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Rep. Armando "Mando" Martínez, D-Weslaco, featured in Edinburg last year with Rep. Verónica Gonzáles, D-McAllen, has secured House passage of his legislation that would prevent the sale and distribution in Texas of flame-producing lighters that look like toys – mechanisms that have been linked to injuries and deaths of children nationwide. His House Bill 90, which was approved by the House of Representatives on Friday, May 1, now goes to the Senate for its consideration and action. The bill defines "toy-like lighter" to mean a mechanical or electrical device typically used for lighting cigarettes, cigars, or pipes that resembles in physical form or function articles designed or intended for play by children under 10 years of age. "HB 90 would protect the public, and especially children," said Martínez, who is a firefighter, licensed paramedic, critical care flight paramedic, and Texas Department of Health instructor and coordinator. "Deadly fires have  been caused across the country by these lighters. These objects are easily  mistaken for toys and are enticing to children. They do not have  disclaimers and are inherently dangerous." Gonzáles is a co-author of Martínez’ legislation. See story later in this posting.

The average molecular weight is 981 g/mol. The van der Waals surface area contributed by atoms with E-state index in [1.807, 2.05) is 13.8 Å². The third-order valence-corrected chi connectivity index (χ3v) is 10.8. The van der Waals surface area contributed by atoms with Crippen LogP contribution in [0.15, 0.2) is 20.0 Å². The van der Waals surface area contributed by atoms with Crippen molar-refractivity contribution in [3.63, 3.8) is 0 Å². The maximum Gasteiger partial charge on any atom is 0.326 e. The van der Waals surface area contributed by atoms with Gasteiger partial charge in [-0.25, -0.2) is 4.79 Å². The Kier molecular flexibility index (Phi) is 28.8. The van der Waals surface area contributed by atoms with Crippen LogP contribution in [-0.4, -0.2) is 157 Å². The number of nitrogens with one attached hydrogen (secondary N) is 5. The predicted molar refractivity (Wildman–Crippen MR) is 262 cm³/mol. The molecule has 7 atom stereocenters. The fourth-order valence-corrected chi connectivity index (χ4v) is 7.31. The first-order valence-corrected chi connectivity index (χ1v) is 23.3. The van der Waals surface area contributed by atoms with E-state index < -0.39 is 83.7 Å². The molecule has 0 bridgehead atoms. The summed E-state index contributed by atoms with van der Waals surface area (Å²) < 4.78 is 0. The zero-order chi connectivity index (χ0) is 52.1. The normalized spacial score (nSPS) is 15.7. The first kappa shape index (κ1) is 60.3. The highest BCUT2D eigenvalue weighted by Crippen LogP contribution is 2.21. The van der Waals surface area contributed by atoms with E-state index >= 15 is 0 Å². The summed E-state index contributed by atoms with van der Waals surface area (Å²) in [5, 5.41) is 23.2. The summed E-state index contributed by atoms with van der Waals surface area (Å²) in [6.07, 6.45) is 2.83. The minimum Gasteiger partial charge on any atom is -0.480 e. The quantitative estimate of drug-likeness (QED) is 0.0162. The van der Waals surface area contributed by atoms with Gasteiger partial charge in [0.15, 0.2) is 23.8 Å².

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Congressman Henry Cuellar, D-Laredo/McAllen, right, met with U.S. Attorney General Eric Holder on Thursday, May 7, in Washington, D.C., to discuss border security and the appointments of U.S. District Judges, U.S. Marshalls, and U.S. Attorneys. The gathering was part of a meeting between the Texas congressional delegation and Holder. Also on May 7, Cuellar, during a separate event, joined a bipartisan majority of the U.S. House of Representatives to pass the Mortgage Reform and Anti-Predatory Lending Act.  The bill, which cracks down on predatory lending practices and ensures that the mortgage industry follows basic principles of sound lending, responsibility, and consumer protection, passed the U.S. House on a 300-114 vote. See story on the mortgage legislation later in this posting. 

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Texas Attorney General Greg Abbott, Sen. Florence Shapiro, R-Plano, and Rep. Aaron Pena, D-Edinburg, on Tuesday, May 5, marked the Texas Senate’s passage of legislation that would require convicted sex offenders to provide their online and cellular telephone account information to the state’s Sex Offender Registry.  Senate Bill 689 passed the Senate on Monday, May 4, and is now pending in the Texas House of Representatives, where the Edinburg lawmaker will carry it as the sponsor. “This legislation will help protect children by ensuring that state law keeps up with modern technology,” Abbott said. “By requiring sexual predators to provide their electronic identities, the Legislature is simply improving existing registration requirements – which require convicted sex offenders to provide their addresses to the Department of Public Safety. As Attorney General, I am grateful to Sen. Shapiro and Rep. Peña for their innovative approach and commitment to Texas children.” See story later in this posting.